Why business leaders need to become resilient realists
Michael Carey: How entrepreneurs respond to setbacks is crucial to long-term success
Entrepreneur Enda O’Coineen’s attempt to become the first Irish person to single-handedly sail around the world is an extreme example of someone always willing to take risks and live on the edge. Photograph: Loic Venance/AFP/Getty Images
Entrepreneurs and business leaders are of every shape, coming from diverse backgrounds and experiences. Even at the typical business conference dominated by predictably monotone grey-suited males, the personalities and approach to business is widely diverse.
Spending time with groups of entrepreneurs leads to a realisation that there is no “right way” to build a business, that success is not a result of a cookie-cutter approach to strategy and execution. Management style and approach can vary greatly, even in similar sectors and facing similar challenges.
Some of the world’s leading entrepreneurs systematically apply professional management tools, while others appear to be flaky and unpredictable. Some have decades of business experience, others appear to be too young to legally leave the educational system. Some take an extremely conservative approach to every business decision, others are comfortable with acute uncertainty and happy to take on the consequences of potentially life-changing risks.
The one common trait, however, among the most successful business leaders and entrepreneurs appears to be resilience; a rare bounciness of attitude, a buoyancy that keeps them afloat when storms hit.
Numerous formerly successful business leaders hit heavy weather during the recent economic crisis. Some have even entered bankruptcy and have begun the climb back, using their extensive experience to re-establish their careers.
Such resilience should be applauded and encouraged. As well as taking responsibility to get back on their feet for their own sake, these leaders can make a huge contribution to our economy and society; building new enterprises, providing jobs, generating wealth and economic growth. Their great expertise should not be lost to us as a result of begrudgery.
Entrepreneur Enda O’Coineen’s audacious attempt to become the first Irish person to single-handedly sail around the world is an extreme example of someone always willing to take risks and live on the edge.
His boat Kilcullen Voyager was badly damaged two weeks ago when hit by a freak storm just as the boat’s electronic self-steering system failed. His business past is peppered with similarly high-risk business ventures, many of which have proven to be enormously successful. Others ventures have failed, yet he seems to keep bouncing back, taking on new challenges with an extreme sense of optimism and a blind self-belief. His ability to think positively about setbacks helps to avoid a sense of helplessness when adversity hits.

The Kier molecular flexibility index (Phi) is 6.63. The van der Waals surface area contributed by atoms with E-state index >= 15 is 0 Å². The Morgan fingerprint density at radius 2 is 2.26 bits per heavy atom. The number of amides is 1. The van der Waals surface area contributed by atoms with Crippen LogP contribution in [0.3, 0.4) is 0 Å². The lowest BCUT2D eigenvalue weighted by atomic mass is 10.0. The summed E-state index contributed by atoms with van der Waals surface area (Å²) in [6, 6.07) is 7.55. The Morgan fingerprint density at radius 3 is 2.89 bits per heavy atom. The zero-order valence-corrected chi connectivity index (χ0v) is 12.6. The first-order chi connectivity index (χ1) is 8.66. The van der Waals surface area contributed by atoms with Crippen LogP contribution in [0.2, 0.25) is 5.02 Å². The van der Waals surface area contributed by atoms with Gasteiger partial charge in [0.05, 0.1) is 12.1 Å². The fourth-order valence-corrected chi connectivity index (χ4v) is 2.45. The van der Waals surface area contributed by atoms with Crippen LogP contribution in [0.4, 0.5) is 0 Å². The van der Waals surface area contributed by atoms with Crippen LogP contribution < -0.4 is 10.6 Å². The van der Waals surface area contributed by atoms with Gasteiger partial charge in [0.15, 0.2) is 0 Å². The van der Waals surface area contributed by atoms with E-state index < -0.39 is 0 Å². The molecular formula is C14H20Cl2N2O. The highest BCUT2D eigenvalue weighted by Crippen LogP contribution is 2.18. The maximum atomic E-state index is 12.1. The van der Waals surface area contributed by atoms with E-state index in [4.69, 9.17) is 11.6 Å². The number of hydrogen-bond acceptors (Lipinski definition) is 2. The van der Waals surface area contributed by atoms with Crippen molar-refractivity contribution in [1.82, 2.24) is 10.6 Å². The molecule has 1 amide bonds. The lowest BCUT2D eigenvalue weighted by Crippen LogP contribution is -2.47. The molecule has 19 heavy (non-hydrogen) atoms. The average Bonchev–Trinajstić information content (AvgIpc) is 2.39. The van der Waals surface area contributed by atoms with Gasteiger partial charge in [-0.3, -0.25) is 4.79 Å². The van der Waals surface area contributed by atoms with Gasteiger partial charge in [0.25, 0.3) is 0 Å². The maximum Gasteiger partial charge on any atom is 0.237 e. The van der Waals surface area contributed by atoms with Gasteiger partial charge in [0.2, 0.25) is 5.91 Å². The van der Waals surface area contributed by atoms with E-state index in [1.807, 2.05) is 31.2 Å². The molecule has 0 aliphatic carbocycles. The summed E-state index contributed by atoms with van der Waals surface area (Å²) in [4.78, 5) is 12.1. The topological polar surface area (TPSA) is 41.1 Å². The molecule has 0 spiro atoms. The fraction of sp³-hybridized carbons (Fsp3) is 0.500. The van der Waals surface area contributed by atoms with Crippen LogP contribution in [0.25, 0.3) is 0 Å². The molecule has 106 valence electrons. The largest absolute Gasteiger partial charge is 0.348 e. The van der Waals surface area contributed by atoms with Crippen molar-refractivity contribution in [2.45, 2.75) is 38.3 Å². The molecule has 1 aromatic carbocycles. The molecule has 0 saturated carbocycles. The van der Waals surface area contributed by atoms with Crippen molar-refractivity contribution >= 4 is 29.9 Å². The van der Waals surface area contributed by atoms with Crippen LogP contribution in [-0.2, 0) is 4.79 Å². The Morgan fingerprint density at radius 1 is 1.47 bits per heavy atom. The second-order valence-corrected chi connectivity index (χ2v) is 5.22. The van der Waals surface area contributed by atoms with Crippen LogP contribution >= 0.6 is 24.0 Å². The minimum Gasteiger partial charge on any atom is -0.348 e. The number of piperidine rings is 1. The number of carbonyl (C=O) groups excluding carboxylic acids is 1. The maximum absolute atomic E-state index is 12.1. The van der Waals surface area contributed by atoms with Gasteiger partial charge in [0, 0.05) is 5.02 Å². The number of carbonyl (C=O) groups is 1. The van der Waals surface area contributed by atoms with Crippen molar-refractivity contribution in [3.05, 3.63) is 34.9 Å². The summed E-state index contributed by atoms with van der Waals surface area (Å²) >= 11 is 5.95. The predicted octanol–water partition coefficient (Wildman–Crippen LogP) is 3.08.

Every day, businesses are faced with huge challenges and uncertainty, headwinds knocking the business off track. When a child falls off her bike, encouraging her to get back on again quickly and cycling on is a crucial approach to maintaining confidence. Similarly, when businesses hit a road bump, or careers seem to go off track, getting back “on the bike” and pushing on is important. Many events are beyond our control, it is the response to these events that determines if a business or a career will be a success.
In our increasingly uncertain world, as challenges up ahead seem to become greater, our ability to stay afloat and recover quickly has probably become the most crucial success factor. A measure of a leader’s “Adversity Quotient”, an ability to recover from setbacks, to keep going in the face of extreme adversity, is becoming an important criterion when recruiting senior talent or selecting business partners. Such resilience is probably more important than relevant sectoral experience or even educational achievements.
One of the great benefits of starting a business as part of a team rather than trying to go it alone is the combined “team adversity quotient”. When faced with recurrent road bumps, a lonely entrepreneur can easily lose heart. When one team member’s enthusiasm wains, the group effect, the impact of the reliance of others with equally high adversity quotients, will carry the project along and into calmer waters.
Resilience is not, however, simply the same as optimism. It appears that a touch of a pessimistic view of life and a sense of realism about the challenges facing a business is necessary.
An optimist may never really predict or foresee the oncoming problems, and may not see the need to think about how he will survive the setback. When unexpected and unwelcome world events occur, such as the outcome of the Brexit referendum, the most optimistic didn’t even consider what our response might be. In this uncertain world we may need more resilient realists.